Amazon's (AMZN) performance this morning helped NDX get an initial bounce above its resistance level at 2750 but it was unable to hold above that level. AMZN gapped up and hit a high of 284.20 (+23.85, +9.2%) and tested last Friday's high at 284.72. But it immediately sold off, gave back most of its morning gain (but it didn't close its morning gap) and then chopped sideways for the rest of the day, finishing at 272.76 (+12.41,+4.8%). With their lousy earnings report there are many people scratching their heads in amazement that the stock didn't tank instead. I read an interesting analysis on AMZN's earnings by Karl Denninger at The Market Ticker this morning (hat tip to Aaron), providing a quick explanation of what AMZN's numbers really mean: Did You READ The Report? It makes it all the more astounding how investors just love this stock but with few sane reasons to want it as an investment (one more example of how sanity and funnymentals have nothing to do with stock prices).

On NDX's weekly chart I show a resistance band at 2750-2770 and it has been struggling at or beneath this band for the entire month of January. It would be bullish above 2770 for a move up to at least 2800 where it would again back test its broken uptrend line from August 2011 (that trend line was broken in November has been resistance since December). There's a lot of work the bears need to do before proving NDX is forming a H&S top here but that's clearly the potential.

Nasdaq-100, NDX, Weekly chart

The chart above is with the arithmetic price scale, which shows the uptrend line from 2009-2011 acting as support. The daily chart below uses the log price scale and that same trend line sits above, currently near 2890, which could be an upside target if the market has a lot more rally left. The January sideways consolidation in the move up from December 31st easily fits as bullish and if it's the half-way mark then another leg up to 2900 and the 2009-2011 trend line fits well for that. Never say never with this market. That would also have the DOW and SPX pushing above their 2007 highs, another thing that could be on the "agenda."

Nasdaq-100, NDX, Daily chart

Key Levels for NDX:
- bullish above 2770
- bearish below 2685

I'm taking a slightly different look at the RUT than past weeks and instead of a rising wedge pattern for its rally from October 2011 it's looking like it could be topping out at the upper end of a parallel up-channel from the February and June 2012 high and low, which is shown on the daily chart below. Within this up-channel there are two equal legs up from June at 902.30, which was tagged last Friday. A higher projection at 916 is where the move up from November would have two equal legs. But the reversal from the top of the channel and the close below 902 could be the indication that the rally has finished. Confirmation of that doesn't come until it breaks its up-channel from November, the bottom of which is currently near 884.

Russell-2000, RUT, Daily chart

Key Levels for RUT:
- stay bullish above 884
- bearish below 884

I want to take a look at HYG tonight, which is the high-yield (junk) corporate bond fund. When traders are feeling bullish and willing to take on more risk for a higher return they'll invest in this fund. The price patterns and projections for HYG reached an inflection point last week and in my weekend update I showed why we could be looking for a reversal this week. It rallied up into a Fibonacci cluster near 95 and it was a setup for either a bullish breakout or a bearish reversal and so far we're getting the reversal. As goes HYG so too will go the stock market so I'm watching closely.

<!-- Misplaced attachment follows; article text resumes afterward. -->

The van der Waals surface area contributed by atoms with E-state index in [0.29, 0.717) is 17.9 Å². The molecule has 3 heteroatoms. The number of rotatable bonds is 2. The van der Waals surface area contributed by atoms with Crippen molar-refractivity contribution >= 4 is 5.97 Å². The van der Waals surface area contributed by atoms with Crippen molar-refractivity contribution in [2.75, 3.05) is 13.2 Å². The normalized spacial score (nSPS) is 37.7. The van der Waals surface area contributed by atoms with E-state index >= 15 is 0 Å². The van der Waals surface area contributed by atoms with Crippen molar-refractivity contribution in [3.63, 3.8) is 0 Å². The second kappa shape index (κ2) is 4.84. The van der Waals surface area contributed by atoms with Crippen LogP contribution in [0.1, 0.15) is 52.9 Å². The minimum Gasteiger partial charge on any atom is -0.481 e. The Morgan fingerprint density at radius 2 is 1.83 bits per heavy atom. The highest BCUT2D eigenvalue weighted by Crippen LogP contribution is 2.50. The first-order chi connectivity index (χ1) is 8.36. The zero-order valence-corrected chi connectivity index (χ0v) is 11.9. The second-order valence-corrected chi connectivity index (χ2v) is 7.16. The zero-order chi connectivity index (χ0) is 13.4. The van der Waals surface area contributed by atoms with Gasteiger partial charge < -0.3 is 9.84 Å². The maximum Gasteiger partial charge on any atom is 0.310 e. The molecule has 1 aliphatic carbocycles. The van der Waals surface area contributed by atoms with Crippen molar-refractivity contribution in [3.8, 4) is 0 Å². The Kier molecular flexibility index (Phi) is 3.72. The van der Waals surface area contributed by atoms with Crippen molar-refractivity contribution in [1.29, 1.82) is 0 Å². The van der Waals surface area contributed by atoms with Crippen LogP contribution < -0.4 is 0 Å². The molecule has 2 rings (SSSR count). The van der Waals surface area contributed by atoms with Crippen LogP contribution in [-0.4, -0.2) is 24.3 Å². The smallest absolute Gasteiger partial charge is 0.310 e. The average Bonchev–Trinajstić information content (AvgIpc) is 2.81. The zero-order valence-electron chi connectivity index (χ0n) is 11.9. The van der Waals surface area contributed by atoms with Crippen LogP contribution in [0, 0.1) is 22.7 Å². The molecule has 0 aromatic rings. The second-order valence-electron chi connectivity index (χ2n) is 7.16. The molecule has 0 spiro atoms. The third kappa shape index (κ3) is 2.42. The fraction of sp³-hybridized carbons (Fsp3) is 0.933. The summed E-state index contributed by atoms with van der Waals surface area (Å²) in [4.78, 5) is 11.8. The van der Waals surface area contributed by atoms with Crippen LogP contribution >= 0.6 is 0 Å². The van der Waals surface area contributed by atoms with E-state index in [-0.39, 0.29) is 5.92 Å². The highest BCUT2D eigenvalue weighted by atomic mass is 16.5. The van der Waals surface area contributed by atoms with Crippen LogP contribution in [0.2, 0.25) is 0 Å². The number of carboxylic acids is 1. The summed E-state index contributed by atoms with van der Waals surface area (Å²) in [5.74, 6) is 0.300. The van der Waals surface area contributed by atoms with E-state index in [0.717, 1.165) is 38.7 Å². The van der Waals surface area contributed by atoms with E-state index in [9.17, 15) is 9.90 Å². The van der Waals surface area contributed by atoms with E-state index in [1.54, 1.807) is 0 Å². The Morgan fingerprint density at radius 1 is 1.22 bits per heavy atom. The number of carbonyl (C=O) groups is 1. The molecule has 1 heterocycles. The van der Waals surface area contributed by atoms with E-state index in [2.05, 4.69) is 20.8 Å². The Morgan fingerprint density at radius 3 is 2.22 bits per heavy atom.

There's a fascinating relationship in the wave pattern (fractals) of the moves from 2009 and the 62% projection is repeating in a way that can't be ignored here. Below is an explanation of the wave pattern if you're interested. If not, the bottom line is that there are multiple 62% projections lined up in the 95 area, which is where HYG has stalled.

There's a 3-wave move up from 2009 that flattened out after the initial 2010 high and the entire bounce structure looks a little more complex than a simple A-B-C, which I've labeled as (w)-(x)-(y). Wave-(y) is the move up from October 2011 and is itself made up of smaller-degree w-x-y moves. Keep in mind that a w-x-y move is like an a-b-c but has no impulsive (5-wave) legs. The leg up from October 2011, wave-(y), has formed a rising wedge with all the requisite 3-wave moves inside the wedge (all these 3-wave moves is what has Elliotticians pulling their hair out trying to figure out what the wave count is). The top of the rising wedge is currently near 95.10.

High-Yield Corporate Bond ETF, HYG, Weekly chart

I've got 3 different Fib projections showing on the weekly chart below, the first being for wave-(y), the leg up from October 2011, which would be 62% of the 1st leg (wave-(w) from 2009 to April 2010) at 95.71. For the leg up from October 2011, I've broken it into a 3-wave move (labeled W-X-Y) and again wave-Y would be 62% of wave-W at 95.23. Wave-Y, which is the move up from June 2012 is another 3-wave move and wave-y, the move up from November, is 62% of the 1st leg at 94.83. That gives us a tight correlation of wave relationships between 94.83 and 95.71 for a potential completion of its bounce. Friday morning's high was 94.97 and the move down since that high is making it look like it might have topped out.